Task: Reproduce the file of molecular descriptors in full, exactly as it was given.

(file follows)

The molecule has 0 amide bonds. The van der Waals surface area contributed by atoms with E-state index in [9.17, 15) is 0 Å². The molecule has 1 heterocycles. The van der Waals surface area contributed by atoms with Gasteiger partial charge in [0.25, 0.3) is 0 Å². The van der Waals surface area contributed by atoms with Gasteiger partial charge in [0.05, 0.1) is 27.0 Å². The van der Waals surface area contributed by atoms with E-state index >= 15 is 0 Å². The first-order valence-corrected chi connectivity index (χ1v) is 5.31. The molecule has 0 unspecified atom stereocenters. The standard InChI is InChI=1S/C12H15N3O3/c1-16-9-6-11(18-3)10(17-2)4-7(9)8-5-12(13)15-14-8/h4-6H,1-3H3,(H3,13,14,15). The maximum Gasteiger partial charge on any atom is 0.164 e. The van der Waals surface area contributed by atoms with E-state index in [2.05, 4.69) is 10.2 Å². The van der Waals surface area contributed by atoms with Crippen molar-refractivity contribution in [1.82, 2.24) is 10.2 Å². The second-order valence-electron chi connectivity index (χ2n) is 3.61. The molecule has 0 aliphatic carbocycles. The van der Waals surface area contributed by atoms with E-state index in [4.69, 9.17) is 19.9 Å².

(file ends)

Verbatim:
The molecule has 0 amide bonds. The van der Waals surface area contributed by atoms with E-state index in [9.17, 15) is 0 Å². The molecule has 1 heterocycles. The van der Waals surface area contributed by atoms with Gasteiger partial charge in [0.25, 0.3) is 0 Å². The van der Waals surface area contributed by atoms with Gasteiger partial charge in [0.05, 0.1) is 27.0 Å². The van der Waals surface area contributed by atoms with E-state index >= 15 is 0 Å². The first-order valence-corrected chi connectivity index (χ1v) is 5.31. The molecule has 0 unspecified atom stereocenters. The standard InChI is InChI=1S/C12H15N3O3/c1-16-9-6-11(18-3)10(17-2)4-7(9)8-5-12(13)15-14-8/h4-6H,1-3H3,(H3,13,14,15). The maximum Gasteiger partial charge on any atom is 0.164 e. The van der Waals surface area contributed by atoms with E-state index in [2.05, 4.69) is 10.2 Å². The van der Waals surface area contributed by atoms with Crippen molar-refractivity contribution in [1.82, 2.24) is 10.2 Å². The second-order valence-electron chi connectivity index (χ2n) is 3.61. The molecule has 0 aliphatic carbocycles. The van der Waals surface area contributed by atoms with E-state index in [4.69, 9.17) is 19.9 Å².